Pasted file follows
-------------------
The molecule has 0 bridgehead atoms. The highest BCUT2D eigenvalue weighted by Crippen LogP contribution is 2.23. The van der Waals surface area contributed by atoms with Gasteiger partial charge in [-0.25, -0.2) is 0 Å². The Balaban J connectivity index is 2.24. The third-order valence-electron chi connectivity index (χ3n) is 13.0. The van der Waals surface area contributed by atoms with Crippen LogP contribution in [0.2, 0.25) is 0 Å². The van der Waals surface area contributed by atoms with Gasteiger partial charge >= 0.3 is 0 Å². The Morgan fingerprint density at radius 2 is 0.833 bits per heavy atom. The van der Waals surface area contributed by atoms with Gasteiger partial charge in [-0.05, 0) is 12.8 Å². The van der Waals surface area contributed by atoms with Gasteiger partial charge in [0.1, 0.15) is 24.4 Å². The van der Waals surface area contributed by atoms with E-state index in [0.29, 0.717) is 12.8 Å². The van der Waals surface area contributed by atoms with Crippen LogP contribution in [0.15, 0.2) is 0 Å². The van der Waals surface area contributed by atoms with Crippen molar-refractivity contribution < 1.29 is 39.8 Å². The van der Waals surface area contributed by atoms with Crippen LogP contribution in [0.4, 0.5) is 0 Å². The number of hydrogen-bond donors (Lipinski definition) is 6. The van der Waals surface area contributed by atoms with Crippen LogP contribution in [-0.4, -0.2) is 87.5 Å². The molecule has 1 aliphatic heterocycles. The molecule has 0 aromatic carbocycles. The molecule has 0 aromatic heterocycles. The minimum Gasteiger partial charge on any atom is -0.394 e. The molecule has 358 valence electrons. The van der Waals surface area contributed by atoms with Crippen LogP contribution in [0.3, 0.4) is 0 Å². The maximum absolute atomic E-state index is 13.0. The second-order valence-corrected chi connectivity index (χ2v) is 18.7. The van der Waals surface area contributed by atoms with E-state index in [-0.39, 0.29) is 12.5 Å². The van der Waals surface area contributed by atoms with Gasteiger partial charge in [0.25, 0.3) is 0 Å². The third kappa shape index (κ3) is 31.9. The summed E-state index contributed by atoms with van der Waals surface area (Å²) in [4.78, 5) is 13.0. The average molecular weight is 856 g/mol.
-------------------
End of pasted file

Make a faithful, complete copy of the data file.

The molecule has 0 bridgehead atoms. The highest BCUT2D eigenvalue weighted by Crippen LogP contribution is 2.23. The van der Waals surface area contributed by atoms with Gasteiger partial charge in [-0.25, -0.2) is 0 Å². The Balaban J connectivity index is 2.24. The third-order valence-electron chi connectivity index (χ3n) is 13.0. The van der Waals surface area contributed by atoms with Crippen LogP contribution in [0.2, 0.25) is 0 Å². The van der Waals surface area contributed by atoms with Gasteiger partial charge >= 0.3 is 0 Å². The Morgan fingerprint density at radius 2 is 0.833 bits per heavy atom. The van der Waals surface area contributed by atoms with Gasteiger partial charge in [-0.05, 0) is 12.8 Å². The van der Waals surface area contributed by atoms with Gasteiger partial charge in [0.1, 0.15) is 24.4 Å². The van der Waals surface area contributed by atoms with E-state index in [0.29, 0.717) is 12.8 Å². The van der Waals surface area contributed by atoms with Crippen LogP contribution in [0.15, 0.2) is 0 Å². The van der Waals surface area contributed by atoms with Crippen molar-refractivity contribution < 1.29 is 39.8 Å². The van der Waals surface area contributed by atoms with Crippen LogP contribution in [0.4, 0.5) is 0 Å². The number of hydrogen-bond donors (Lipinski definition) is 6. The van der Waals surface area contributed by atoms with Crippen LogP contribution in [-0.4, -0.2) is 87.5 Å². The molecule has 1 aliphatic heterocycles. The molecule has 0 aromatic carbocycles. The molecule has 0 aromatic heterocycles. The minimum Gasteiger partial charge on any atom is -0.394 e. The molecule has 358 valence electrons. The van der Waals surface area contributed by atoms with Crippen LogP contribution in [0.3, 0.4) is 0 Å². The maximum absolute atomic E-state index is 13.0. The second-order valence-corrected chi connectivity index (χ2v) is 18.7. The van der Waals surface area contributed by atoms with E-state index in [-0.39, 0.29) is 12.5 Å². The van der Waals surface area contributed by atoms with Gasteiger partial charge in [0.25, 0.3) is 0 Å². The third kappa shape index (κ3) is 31.9. The summed E-state index contributed by atoms with van der Waals surface area (Å²) in [4.78, 5) is 13.0. The average molecular weight is 856 g/mol.